[Cross posted from http://www.skimedic.com]

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Yesterday, after my session on LINQ at MADExpo, a gentleman asked me how I would solve a certain problem that he is facing at work with LINQ.  Here is my solution (turns out I was a little brain dead after giving three sessions at the conference, so while he was sitting with me, I just couldn’t see it).

The Problem

The problem consists of a list of salespeople that have sales.  Here are the classes involved:

public class SalesPerson
{
 public string Name { get; set; }
 
 public IList<Sales> Sales { get; set; }
}
 
public class Sales
{
 public string Day { get; set; }
 
 public decimal Amount { get; set; }
}
 

The gentleman wanted to know (by day) the top sales people.  If the relationship was bi-directional (there was a link to SalesPerson from the Sales class), this would have been an extremely simple solution.  But since the relationship is only one way, there was a little more thinking involved.

Creating the Test

To setup the test, we had to create some data and some asserts to validate that the LINQ statement pulled back the correct SalesPeople.  Here is the test:

[Test]
public void ShouldGetAverageDailySales()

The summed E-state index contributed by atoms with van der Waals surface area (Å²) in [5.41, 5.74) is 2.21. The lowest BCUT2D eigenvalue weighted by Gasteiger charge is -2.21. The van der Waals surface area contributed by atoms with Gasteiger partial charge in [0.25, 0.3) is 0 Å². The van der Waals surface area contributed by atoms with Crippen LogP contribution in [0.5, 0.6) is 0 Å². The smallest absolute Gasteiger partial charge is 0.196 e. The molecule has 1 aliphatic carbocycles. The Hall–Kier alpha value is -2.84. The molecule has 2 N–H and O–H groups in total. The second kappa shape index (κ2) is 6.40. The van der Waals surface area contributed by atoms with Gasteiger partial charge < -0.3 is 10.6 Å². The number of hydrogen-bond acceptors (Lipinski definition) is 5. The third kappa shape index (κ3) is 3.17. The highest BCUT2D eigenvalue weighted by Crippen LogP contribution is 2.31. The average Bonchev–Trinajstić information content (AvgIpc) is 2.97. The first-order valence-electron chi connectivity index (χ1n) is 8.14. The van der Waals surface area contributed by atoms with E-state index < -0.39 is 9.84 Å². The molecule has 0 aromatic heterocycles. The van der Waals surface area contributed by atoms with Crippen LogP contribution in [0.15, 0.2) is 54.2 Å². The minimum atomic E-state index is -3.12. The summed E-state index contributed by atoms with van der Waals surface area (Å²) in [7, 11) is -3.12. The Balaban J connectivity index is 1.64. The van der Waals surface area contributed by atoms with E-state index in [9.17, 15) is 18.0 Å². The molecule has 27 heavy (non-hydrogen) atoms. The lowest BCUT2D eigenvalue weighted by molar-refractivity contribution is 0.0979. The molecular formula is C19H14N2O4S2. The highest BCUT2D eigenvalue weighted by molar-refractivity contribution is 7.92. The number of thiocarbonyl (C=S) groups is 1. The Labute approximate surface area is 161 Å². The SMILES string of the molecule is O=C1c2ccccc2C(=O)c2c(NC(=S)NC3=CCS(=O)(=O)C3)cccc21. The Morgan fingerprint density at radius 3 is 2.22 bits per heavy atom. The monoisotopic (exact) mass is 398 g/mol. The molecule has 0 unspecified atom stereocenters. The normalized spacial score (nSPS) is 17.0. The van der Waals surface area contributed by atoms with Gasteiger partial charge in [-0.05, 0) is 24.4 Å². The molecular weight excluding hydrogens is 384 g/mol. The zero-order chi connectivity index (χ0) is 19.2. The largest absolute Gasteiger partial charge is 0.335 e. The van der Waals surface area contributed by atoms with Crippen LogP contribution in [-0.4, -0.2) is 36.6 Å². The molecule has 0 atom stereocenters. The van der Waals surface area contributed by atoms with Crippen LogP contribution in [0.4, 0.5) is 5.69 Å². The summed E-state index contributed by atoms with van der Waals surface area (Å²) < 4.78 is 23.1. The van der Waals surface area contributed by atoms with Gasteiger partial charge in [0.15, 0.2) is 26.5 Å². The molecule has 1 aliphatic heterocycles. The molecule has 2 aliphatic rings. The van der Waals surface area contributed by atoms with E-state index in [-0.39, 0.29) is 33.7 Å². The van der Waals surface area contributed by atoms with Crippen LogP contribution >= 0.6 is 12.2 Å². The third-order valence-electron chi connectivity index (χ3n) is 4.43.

{
    SalesPerson bob = new SalesPerson() {
        Name = "Bob",
        Sales = new List<Sales>() {
            CreateSales("Mon", 50),
            CreateSales("Tue", 50),
            CreateSales("Wed", 500),
            CreateSales("Thu", 50),
            CreateSales("Fri", 50) } };
    SalesPerson sue = new SalesPerson() {
        Name = "Sue",
        Sales = new List<Sales>() {
            CreateSales("Mon", 100),
            CreateSales("Tue", 400),
            CreateSales("Wed", 100),
            CreateSales("Thu", 300),
            CreateSales("Fri", 100) } };
    SalesPerson tom = new SalesPerson() {
        Name = "Tom",
        Sales = new List<Sales>() {
            CreateSales("Mon", 195),
            CreateSales("Tue", 200),
            CreateSales("Wed", 200),
            CreateSales("Thu", 200),
            CreateSales("Fri", 2000) } };
    IList<SalesPerson> people = new List<SalesPerson>() {
        bob,
        sue,
        tom };
 //Create LINQ Statement Here 
    Assert.AreEqual("Tom", sales[0].Name);
    Assert.AreEqual(195, sales[0].Amount);
    Assert.AreEqual("Mon", sales[0].Day);
 
    Assert.AreEqual("Sue", sales[1].Name);
    Assert.AreEqual(400, sales[1].Amount);
    Assert.AreEqual("Tue", sales[1].Day);
 
    Assert.AreEqual("Bob", sales[2].Name);
    Assert.AreEqual(500, sales[2].Amount);
    Assert.AreEqual("Wed", sales[2].Day);
 
    Assert.AreEqual("Sue", sales[3].Name);
    Assert.AreEqual(300, sales[3].Amount);
    Assert.AreEqual("Thu", sales[3].Day);
 
    Assert.AreEqual("Tom", sales[4].Name);
    Assert.AreEqual(2000, sales[4].Amount);
    Assert.AreEqual("Fri", sales[4].Day);
}